THE HEADTEACHER of Waseley Hills High School has called on the Government to set up an advisory board of teachers, headteachers and teaching unions to consult when it makes decisions on education.
Alan Roll was responding to the latest lockdown which was announced by Prime Minister Boris Johnson at 8pm on Monday, giving some headteachers and their staff just over 12 hours warning that their schools would not be fully opening.
Mr Roll said: “Me and my staff had done a lot of work over Christmas to set up a medical unit in school to carry out the lateral flow tests on the students.
“We planned an inset day on Monday so we could get everything ready for the testing regime.
“It took a lot of time and effort setting it all up.”
He said he understood it was ready now and could be used when the majority of students returned and – in the middle of a national crisis – he was not disagreeing with the Government’s decision to close schools to all pupils apart from those of keyworkers and vulnerable children.
“But everyone could see the figures and what was happening with the virus – the decision should have been taken a lot earlier.”
The headteacher also criticised the Government for not delivering on the promises of technology for students who did not have ICT access.
Waseley Hills High received 13 laptops in June and another 47 in September.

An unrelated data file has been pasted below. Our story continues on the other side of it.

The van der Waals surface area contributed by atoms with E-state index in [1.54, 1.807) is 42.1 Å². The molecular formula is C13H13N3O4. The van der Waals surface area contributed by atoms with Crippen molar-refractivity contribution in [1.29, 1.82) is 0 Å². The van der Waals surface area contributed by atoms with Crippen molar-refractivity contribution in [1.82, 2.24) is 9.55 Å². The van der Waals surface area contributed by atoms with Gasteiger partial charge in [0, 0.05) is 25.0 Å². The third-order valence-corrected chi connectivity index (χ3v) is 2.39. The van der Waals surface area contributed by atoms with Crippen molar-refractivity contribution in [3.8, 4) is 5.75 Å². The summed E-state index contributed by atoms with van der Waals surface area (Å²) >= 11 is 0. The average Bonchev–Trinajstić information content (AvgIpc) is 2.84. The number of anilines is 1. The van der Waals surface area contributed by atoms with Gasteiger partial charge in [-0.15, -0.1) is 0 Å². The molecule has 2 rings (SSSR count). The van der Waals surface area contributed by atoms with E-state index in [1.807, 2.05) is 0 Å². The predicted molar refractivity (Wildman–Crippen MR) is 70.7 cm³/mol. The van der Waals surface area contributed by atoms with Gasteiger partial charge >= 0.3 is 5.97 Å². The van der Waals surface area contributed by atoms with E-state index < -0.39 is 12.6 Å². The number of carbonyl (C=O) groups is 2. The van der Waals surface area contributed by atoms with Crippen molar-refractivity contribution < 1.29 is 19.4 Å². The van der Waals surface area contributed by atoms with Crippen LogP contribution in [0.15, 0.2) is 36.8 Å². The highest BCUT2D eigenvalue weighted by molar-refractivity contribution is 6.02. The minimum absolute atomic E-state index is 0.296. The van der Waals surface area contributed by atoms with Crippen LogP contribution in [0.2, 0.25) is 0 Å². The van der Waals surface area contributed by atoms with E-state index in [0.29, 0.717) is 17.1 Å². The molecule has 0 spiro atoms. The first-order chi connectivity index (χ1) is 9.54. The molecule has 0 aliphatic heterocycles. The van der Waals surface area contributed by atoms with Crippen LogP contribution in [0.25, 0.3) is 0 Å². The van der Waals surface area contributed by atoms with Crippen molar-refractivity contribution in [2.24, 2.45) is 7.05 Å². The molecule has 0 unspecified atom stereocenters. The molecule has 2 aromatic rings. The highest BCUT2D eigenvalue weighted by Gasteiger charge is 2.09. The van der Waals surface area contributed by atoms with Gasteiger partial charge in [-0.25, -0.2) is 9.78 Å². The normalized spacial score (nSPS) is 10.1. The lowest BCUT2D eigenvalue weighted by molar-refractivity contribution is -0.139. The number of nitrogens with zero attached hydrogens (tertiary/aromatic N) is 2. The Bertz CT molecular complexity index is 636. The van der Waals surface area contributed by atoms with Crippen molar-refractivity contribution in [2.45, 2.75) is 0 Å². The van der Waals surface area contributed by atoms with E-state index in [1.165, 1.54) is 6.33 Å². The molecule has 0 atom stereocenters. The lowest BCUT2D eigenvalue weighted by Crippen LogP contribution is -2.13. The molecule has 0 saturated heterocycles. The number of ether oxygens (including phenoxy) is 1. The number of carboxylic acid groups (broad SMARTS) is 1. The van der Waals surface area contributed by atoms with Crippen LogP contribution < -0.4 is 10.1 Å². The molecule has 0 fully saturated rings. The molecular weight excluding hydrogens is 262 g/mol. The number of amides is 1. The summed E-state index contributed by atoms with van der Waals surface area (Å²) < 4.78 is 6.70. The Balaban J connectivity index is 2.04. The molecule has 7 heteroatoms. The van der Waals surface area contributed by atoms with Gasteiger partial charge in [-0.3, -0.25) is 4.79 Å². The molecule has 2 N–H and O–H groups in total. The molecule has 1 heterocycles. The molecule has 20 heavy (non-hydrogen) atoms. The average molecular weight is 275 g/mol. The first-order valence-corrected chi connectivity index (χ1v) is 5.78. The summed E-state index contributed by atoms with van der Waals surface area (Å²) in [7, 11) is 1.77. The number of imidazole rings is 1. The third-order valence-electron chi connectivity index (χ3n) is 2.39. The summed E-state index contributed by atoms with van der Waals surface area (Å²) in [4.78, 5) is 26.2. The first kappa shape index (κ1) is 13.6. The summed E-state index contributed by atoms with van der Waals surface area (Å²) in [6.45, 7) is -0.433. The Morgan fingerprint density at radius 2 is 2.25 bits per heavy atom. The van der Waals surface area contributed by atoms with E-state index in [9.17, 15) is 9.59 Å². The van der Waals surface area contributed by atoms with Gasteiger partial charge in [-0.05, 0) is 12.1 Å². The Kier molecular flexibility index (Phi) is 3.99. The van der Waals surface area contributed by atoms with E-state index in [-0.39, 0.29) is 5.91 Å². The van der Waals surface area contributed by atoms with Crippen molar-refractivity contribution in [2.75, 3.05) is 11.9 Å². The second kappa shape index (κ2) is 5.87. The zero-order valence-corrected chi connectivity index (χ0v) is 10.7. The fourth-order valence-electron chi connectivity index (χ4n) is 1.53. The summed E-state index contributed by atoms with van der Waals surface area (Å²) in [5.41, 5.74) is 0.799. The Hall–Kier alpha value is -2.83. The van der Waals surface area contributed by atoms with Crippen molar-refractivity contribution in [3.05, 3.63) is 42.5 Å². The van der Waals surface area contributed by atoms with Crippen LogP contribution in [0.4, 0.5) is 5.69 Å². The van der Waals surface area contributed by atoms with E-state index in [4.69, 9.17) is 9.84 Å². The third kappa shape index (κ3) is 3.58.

“That was good but it was nowhere near enough. In the end we purchased a number of reconditioned second-hand laptops and sent them out to the pupils who needed them.
“Pupils who do not have access to ICT is probably the biggest hurdle we face at the moment – it is not just the computers, but you need the WiFi and the servers – we have upgraded our servers now to enable better online learning.”
Mr Roll praised his staff for the way they had risen to the challenge ‘during a very stressful time to be a teacher’.
And he said the school was much better-placed to deliver quality online learning to its students than it was during the first lockdown in March.
“On the first day we had live online assemblies for each year group and – although it has been a big ask – we are offering live lessons for 50 per cent of the school day.
“It is difficult for the teachers who need to teach both the pupils who are in school and those watching at home.
“But they are doing a fantastic job – it was great to wander around the classrooms and see the smiling faces as they delivered their lessons.”